The Problem: In Sudan, poverty, disease and malnutrition are inextricably linked and they contribute significantly to a high under-five mortality rate. The Global Acute Malnutrition (GAM) rate in the under – five population as above the emergency threshold of 15%, while Severe Acute Malnutrition (SAM) was reported as 4.4%, indicating a scenario warranting immediate attention. Also the conflict and insecurity conditions in South Kordofan, Darfur, Blue Nile and Abyei are attributing to the problem which prevent people from engaging in typical livelihood strategies and jeopardize the access of children and women to maternal and child health and nutrition services.
What We Do?
Save the Children has developed a nutrition programme to improve nutritious quality for children – under five and pregnant and lactating women targeting vulnerable populations.
Our focus is the prevention and treatment of acute malnutrition.
At the prevention side, we are implementing Integrated Blanket Supplementary Feeding Programmme for children under three years and pregnant and lactating women , and conducting health and nutrition sessions on Infant and Young Child Feeding in nutrition centres and at community level. We also educate and orient the communities on child nutrition and support campaigns for early detection and referral of acute malnourished cases. To ensure effective and sustainable impact, we are integrating the Nutrition program activities with Livelihoods, Food Security S and WASH programs.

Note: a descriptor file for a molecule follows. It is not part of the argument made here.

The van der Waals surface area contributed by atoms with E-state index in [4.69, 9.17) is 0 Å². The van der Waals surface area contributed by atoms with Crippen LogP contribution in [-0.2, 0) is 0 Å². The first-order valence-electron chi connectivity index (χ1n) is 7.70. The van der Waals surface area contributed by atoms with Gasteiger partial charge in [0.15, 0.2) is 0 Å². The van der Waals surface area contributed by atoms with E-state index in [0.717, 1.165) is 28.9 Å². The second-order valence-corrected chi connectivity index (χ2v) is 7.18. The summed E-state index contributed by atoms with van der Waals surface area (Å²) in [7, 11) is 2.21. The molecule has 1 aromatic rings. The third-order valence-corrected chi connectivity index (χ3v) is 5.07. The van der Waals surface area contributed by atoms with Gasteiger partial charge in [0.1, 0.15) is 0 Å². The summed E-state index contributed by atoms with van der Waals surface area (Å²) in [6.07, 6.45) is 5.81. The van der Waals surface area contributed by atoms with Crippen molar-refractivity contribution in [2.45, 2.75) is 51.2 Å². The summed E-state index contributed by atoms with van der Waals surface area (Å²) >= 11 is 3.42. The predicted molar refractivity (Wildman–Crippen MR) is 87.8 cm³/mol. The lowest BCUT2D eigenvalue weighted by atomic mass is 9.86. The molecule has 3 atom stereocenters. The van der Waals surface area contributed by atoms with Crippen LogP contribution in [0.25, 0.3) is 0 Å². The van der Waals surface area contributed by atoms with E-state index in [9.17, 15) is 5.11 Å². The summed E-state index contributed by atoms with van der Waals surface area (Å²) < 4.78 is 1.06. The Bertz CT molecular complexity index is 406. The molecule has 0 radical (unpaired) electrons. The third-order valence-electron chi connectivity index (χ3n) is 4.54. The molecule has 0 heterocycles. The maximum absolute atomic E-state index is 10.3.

On the other side, the treatment, we adopt the Community - Based Management of Acute Malnutrition (CMAM) approach and support Supplementary Feeding Program and Outpatient Therapeutic Program for moderate and severe acute malnutrition cases. We rehabilitate nutrition centres and provide nutrition equipment/supplies to the nutrition program in coordination with WFP and UNICEF. We also support the States Ministry of Health (MoH) to run stabilization centres for inpatient care for children with severe acute malnutrition and medical complications.
We also support mobile nutrition services for remote and difficult areas. We build the capacity of MoH health and nutrition service providers on prevention and treatment of acute malnutrition. We train community workers on nutrition education, screening, referral and follow up of children with acute malnutrition. We also conduct nutrition surveys and CMAM coverage monitoring assessments.
In 2013, the nutrition sector directly reached 358,319 people, of which 210,824 are children, and reached approximately 640,455 people indirectly of which 83,430 are children.
 Sudan Household Survey 2010